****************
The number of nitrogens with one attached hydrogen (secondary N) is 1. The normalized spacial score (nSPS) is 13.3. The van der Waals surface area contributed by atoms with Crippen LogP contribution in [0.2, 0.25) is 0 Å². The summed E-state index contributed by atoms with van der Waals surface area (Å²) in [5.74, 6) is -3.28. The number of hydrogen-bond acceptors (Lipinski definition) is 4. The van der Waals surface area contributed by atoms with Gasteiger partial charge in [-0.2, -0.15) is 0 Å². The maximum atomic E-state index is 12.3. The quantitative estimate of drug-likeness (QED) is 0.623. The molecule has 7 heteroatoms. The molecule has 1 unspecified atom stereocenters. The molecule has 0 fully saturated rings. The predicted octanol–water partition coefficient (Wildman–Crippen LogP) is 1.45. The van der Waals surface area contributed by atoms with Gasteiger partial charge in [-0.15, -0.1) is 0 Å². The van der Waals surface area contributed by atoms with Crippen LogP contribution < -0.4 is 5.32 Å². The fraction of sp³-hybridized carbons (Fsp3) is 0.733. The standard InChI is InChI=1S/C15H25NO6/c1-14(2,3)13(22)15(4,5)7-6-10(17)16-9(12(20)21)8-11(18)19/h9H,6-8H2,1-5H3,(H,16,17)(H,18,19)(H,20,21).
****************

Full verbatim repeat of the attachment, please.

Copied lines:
The number of nitrogens with one attached hydrogen (secondary N) is 1. The normalized spacial score (nSPS) is 13.3. The van der Waals surface area contributed by atoms with Crippen LogP contribution in [0.2, 0.25) is 0 Å². The summed E-state index contributed by atoms with van der Waals surface area (Å²) in [5.74, 6) is -3.28. The number of hydrogen-bond acceptors (Lipinski definition) is 4. The van der Waals surface area contributed by atoms with Gasteiger partial charge in [-0.2, -0.15) is 0 Å². The maximum atomic E-state index is 12.3. The quantitative estimate of drug-likeness (QED) is 0.623. The molecule has 7 heteroatoms. The molecule has 1 unspecified atom stereocenters. The molecule has 0 fully saturated rings. The predicted octanol–water partition coefficient (Wildman–Crippen LogP) is 1.45. The van der Waals surface area contributed by atoms with Gasteiger partial charge in [-0.15, -0.1) is 0 Å². The van der Waals surface area contributed by atoms with Crippen LogP contribution < -0.4 is 5.32 Å². The fraction of sp³-hybridized carbons (Fsp3) is 0.733. The standard InChI is InChI=1S/C15H25NO6/c1-14(2,3)13(22)15(4,5)7-6-10(17)16-9(12(20)21)8-11(18)19/h9H,6-8H2,1-5H3,(H,16,17)(H,18,19)(H,20,21).